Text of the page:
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Equity must be at the root of value

Each day, another report or study emerges demonstrating the impact of racism on the health of our society. Whether based on data-driven research or derived from personal experience in care, these stories are a sobering reminder of the deeply rooted biases in research, data collection, treatment access, and care delivery.  They are also evidence of an accelerating collective focus on health equity that emphasizes accountability and the action required from all stakeholders to enact meaningful change.

The Innovation and Value Initiative’s (IVI) founding mission is to improve both the science and the practice of value assessment to ensure it is equitable, represents multiple perspectives, and adapts to the ever-evolving knowledge derived from both clinical research and lived experience of patients and families. Through intentional engagement on the complex limitations of current methods and practice, IVI has demonstrated an impact and continues to spur practitioners to act with greater transparency, to test flexibility in methodologic approaches, and to prioritize the complexity of diverse patient perspectives. In addition to patient centricity and transparency, a hallmark principle underpinning value assessment in the U.S. must be supporting health equity.

Start with better questions

In 2021, IVI convened a thought leadership series to consider the issues and opportunities for improving health equity in value assessment. Through these challenging public conversations, IVI highlighted long-standing insufficiencies in value assessment frameworks and processes. These include issues with power and representation in decision-making, data sources and population heterogeneity, and the suitability of comparative effectiveness analysis (CEA) methods and the resulting outputs to support equity in real-world decisions.

In a prior opinion piece, IVI highlighted key areas for action stemming from the series. Almost a year later, these are worth revisiting, with some augmentation for current context:

  • The diversity of patients and their experience demands investment in representative research and co-leadership. 

“Patients wear multiple identities, and we need to think through a lens of inclusivity to understand patient heterogeneity.”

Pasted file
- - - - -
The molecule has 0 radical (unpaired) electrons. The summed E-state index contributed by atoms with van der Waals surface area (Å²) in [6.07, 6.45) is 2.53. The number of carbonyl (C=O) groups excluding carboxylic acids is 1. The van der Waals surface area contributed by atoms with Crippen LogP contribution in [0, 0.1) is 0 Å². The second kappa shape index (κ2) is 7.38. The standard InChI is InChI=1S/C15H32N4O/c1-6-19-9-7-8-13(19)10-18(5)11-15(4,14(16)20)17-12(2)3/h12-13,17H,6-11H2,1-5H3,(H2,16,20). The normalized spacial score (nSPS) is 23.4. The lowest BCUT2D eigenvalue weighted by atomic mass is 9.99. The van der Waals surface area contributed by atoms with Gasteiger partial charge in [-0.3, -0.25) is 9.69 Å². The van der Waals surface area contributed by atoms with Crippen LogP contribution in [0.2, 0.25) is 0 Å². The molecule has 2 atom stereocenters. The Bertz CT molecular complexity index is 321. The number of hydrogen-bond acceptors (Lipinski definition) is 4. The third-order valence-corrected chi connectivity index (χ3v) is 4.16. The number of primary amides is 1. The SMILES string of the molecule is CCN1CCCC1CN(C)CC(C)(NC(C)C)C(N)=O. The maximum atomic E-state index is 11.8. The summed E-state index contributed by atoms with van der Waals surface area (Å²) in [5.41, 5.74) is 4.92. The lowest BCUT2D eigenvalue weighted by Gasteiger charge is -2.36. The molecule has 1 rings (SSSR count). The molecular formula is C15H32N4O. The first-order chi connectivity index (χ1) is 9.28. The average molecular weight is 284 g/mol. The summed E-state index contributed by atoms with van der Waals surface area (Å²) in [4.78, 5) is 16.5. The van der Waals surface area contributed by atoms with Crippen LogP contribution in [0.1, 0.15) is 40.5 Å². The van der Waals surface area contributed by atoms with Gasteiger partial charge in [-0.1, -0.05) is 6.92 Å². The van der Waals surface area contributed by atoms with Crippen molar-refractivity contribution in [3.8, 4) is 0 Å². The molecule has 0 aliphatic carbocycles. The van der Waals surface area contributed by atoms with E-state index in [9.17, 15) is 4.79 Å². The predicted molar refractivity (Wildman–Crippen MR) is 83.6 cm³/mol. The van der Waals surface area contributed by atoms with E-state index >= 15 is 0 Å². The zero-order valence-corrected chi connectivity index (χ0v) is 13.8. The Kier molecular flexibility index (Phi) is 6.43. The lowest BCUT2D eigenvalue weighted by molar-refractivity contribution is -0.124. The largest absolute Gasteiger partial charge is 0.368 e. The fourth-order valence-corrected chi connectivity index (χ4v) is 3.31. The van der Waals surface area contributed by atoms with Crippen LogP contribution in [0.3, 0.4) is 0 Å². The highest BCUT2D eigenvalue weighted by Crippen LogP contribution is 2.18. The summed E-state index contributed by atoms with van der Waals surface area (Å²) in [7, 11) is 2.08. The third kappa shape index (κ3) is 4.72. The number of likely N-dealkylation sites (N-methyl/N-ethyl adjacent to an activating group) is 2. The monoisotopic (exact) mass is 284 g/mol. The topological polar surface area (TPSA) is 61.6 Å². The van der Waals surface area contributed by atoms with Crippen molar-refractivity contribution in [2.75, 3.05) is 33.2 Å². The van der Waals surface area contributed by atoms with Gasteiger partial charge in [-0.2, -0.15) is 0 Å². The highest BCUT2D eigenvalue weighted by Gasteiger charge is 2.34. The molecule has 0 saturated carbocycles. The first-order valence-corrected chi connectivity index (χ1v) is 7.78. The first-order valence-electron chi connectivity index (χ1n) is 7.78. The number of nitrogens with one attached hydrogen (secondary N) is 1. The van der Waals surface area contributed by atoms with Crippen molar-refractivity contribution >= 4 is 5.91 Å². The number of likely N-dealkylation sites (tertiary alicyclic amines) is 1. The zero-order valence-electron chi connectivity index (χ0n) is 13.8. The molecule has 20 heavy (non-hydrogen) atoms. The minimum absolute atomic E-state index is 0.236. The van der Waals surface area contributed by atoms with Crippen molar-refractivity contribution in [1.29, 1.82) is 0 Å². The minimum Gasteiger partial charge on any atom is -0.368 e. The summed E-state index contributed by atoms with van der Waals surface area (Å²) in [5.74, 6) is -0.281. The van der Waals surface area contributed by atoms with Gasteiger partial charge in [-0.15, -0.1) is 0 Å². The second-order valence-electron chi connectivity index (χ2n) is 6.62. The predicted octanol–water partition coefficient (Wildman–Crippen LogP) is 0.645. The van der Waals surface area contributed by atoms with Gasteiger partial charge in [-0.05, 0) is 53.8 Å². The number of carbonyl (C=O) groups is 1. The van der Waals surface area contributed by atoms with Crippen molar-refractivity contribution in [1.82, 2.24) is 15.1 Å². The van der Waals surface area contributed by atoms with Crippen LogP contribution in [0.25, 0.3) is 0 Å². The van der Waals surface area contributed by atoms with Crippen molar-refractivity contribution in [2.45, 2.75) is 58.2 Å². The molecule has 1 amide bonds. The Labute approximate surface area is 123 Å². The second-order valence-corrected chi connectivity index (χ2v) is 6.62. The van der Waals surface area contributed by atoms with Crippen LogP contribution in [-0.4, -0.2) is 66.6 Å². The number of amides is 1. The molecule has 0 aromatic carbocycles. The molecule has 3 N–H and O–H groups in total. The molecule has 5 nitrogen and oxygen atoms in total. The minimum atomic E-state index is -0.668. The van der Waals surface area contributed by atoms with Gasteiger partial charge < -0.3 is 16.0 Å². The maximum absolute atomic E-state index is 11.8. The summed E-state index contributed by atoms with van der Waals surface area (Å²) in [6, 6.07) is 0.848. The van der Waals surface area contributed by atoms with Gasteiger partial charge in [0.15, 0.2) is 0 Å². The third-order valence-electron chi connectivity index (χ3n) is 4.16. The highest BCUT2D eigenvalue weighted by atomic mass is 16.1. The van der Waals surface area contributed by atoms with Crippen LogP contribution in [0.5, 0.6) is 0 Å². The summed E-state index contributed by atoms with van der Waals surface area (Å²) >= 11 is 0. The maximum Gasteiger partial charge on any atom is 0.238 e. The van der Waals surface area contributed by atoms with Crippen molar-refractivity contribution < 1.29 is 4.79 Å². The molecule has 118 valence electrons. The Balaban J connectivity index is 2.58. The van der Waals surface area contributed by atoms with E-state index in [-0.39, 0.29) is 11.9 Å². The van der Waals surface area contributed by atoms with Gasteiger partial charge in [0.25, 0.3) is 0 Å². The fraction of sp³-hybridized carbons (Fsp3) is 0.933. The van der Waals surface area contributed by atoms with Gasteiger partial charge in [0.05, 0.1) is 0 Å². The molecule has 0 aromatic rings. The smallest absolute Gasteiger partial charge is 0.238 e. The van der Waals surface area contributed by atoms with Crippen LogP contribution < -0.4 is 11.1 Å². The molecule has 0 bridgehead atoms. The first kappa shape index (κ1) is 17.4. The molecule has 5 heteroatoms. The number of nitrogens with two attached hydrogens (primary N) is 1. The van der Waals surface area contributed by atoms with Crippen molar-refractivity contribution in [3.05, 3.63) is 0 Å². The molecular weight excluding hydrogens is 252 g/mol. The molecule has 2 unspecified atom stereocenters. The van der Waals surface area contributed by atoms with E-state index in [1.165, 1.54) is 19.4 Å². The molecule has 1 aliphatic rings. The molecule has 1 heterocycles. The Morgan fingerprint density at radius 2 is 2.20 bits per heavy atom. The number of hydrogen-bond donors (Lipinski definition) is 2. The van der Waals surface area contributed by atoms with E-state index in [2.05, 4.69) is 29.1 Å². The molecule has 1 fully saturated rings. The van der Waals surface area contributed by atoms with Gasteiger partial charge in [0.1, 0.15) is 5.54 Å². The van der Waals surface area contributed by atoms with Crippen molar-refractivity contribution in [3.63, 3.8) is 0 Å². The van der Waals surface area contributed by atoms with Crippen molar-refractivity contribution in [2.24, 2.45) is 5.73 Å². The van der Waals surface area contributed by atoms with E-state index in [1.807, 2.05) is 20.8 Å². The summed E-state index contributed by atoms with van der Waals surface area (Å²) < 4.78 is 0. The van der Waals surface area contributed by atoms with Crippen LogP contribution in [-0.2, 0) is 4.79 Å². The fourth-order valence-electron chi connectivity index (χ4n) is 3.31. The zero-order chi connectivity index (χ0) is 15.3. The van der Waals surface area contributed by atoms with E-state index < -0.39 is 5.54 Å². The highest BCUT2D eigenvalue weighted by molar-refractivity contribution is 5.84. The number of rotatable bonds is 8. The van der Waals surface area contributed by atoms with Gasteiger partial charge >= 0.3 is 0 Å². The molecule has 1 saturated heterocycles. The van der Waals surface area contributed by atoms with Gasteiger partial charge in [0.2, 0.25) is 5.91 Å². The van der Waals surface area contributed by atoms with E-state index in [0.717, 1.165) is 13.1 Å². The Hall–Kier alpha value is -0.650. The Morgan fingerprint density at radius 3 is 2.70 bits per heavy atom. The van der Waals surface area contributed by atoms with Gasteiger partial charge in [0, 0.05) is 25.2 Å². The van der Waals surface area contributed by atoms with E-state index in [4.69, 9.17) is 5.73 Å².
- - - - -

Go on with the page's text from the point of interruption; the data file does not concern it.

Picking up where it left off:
– Upsal Basu Roy, PhD, MPH, LUNGevity Foundation
– Session 1: Meaningful Action Toward Health Equity

  • Measurement of social drivers of health and a full range of impacts important to patients, families, and caregivers are both relevant and essential to equity in value.
  • Methods to incorporate equity perspective in value and health technology assessment must be tested in real time with a focus on continuous and transparent learning.
  • Policy at both organizational and governmental levels must uphold the importance of health equity as a fundamental component of value. 

“[We must] incorporate equity directly into definitions of value.”
– Joshua M. Liao, MD, MSC, FACP, University of Washington School of Medicine
– Session 3: Walking the Talk – How Should Policy Uphold Equity in Value Assessment?

More recently, we have explored with patient communities in sickle cell disease and rheumatoid arthritis the ongoing impact of racism that permeates research, policy, and care delivery enterprise. Such biases fundamentally influence the conceptualization and measurement of value and, without correction, will yield invalid “answers,” drive inappropriate and wasteful resource use, and perpetuate racism in health care.

Complexity must not be a barrier to action

From these early interactions, we have learned that true allyship requires commitment to frank discussions, consideration of all solutions and a focus on co-leadership from under- and un-represented communities across multiple dimensions, including but not limited to race, gender, age, disability, and geographical and economic status. To address this complex challenge head on, IVI launched a multistakeholder Equity Initiative this past April.

This multi-year Equity Initiative is focused on defining measurable and actionable changes to value assessment frameworks that realign processes for greater transparency, representation, and prioritize data generation and economic health development methods to support health equity.  Guided by the expertise of a cross-sector Steering Committee, IVI is engaging with thought leaders across stakeholder communities and in formats ranging from interviews to roundtable discussions and a consensus-focused summit. Through these engagements, IVI and its partners are focused on learning from other disciplines focused on health equity, building on multiple equity-focused frameworks, and incentivizing consensus and implementation.

Ultimately, IVI aspires to create a learning environment for continuous testing and improvement of health economic modeling that can answer real-world questions and adapt to complex, and evolving evidence.  We are purpose-driven in this pursuit – as value assessment should reflect the complexity of real people and support decisions that are relevant to their lived experience.

IVI is not alone in this vision, and there is historic commitment to implementing foundational changes that must occur to realize health equity.  Though time-intensive and complex, implementing real change will require radical collaboration to redefine the assumptions, processes, and methods that guide measurement of value.  We call on patient communities, payers, innovators, employers, researchers and others to join us in the exploration of possibilities and the articulation of actions fundamental to equity in value assessments.